Dr. Kitipan Visudharom can be best described as a dedicated and untiring cardiovascular surgeon, scientist, humanitarian, advisor, teacher, and innovator, who truly loved releasing his patients from their suffering. He passed away on Sunday 30th May, 2010 at Bangkok Hospital, Bangkok, Thailand after a 20 month battle with pancreatic cancer. He was 72 years old.
He was born on 28th May, 1939 in Thailand. His father, Mr. Kong Visudharom, was a director-general of the Department of Physical Education of Thailand and a pioneer of the worldwide scout movement in Thailand.
Dr. Kitipan started his elementary education at Rajini Elementary School - a place where he started learning embroidery, decorating the edges of a handkerchief with lovely stitching. The apparently insignificant needlework of that 10 year old boy can be seen in a different, almost miraculous light, when we consider what he was destined to become, a successful cardiothoracic surgeon.
The primary medical education of Dr. Kitipan began at Siriraj Medical School, Bangkok. With the fervent desire to achieve the Doctor of Philosophy degree, he decided to do his internship at the University of Kentucky and completed residencies in General Surgery and Cardiovascular Surgery at the University of Minnesota. After 10 years in the United States of America, he accomplished not only his PhD in surgery from the University of Minnesota but also became a Diplomate of the American Board of Surgery and the American Board of Thoracic Surgery. Up until now, he was the first and only Thai doctor to have achieved a doctoral degree in thoracic surgery from the United States. During his long stay in the U.S, Dr. Kitipan Visudharom decided to shorten his name to Dr. Kit Arom. “No one could pronounce it otherwise”, was his wry comment on this decision.
In 1964, Dr. Kit began his medical career in Minnesota. Following his tenure at the University of Minnesota, he went to the University of Texas Health Sciences Center in San Antonio and helped develop a strong Thoracic Surgery Residency Program. In 1979, he returned to Minnesota. During this time, he was the Chair of Cardiothoracic Surgery and a co-founder of the Minneapolis Heart Institute, Chair of Cardiovascular Surgery at United Hospital, Chair of Cardiovascular Surgery at St. Joseph’s Hospital Health East Care System and Head of Cardiovascular Surgery at the John Nasseff Heart Hospital. This made him the busiest heart surgeon in the state of Minnesota. A prime recognition of his dedication was being the recipient of the Humanitarian Award, the public acknowledgement that Minnesota City bestows on people who have contributed valuable benefits to Minnesota City.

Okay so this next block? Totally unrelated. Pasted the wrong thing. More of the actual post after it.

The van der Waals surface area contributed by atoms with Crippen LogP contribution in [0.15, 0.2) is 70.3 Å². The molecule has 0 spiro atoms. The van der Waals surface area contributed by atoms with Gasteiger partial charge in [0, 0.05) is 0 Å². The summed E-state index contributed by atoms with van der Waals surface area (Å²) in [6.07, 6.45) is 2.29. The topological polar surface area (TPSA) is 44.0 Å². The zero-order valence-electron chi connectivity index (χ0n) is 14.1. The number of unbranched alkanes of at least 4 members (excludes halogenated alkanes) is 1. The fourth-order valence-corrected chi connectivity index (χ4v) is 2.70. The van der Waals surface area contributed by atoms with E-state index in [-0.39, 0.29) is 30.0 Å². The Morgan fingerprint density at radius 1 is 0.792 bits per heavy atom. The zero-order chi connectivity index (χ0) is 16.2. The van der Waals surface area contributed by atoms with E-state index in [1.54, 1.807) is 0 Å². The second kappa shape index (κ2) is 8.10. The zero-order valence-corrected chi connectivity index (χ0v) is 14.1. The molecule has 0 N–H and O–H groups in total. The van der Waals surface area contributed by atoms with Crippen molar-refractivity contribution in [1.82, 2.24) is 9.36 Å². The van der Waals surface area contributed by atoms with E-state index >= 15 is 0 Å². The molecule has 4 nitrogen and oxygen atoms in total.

The primary factor that influenced Dr. Kitipan’s return to Thailand was to join the “72 heart valves replacement program” that was dedicated to honoring the 72nd birthday of His Majesty King Bhumibol Adulyadej. Bangkok Hospital sponsored all medical expenses incurred for the treatment of selected outreach patients who lived in rural areas and suffered from valvular heart disease. Dr. Prasert Prasartthong-Osoth, his former medical student and Senior Resident at Siriraj Medical School, invited him to join Bangkok Hospital, with the intention that Dr. Kit would help develop the heart clinic to become a premier hospital dedicated to curing heart disease.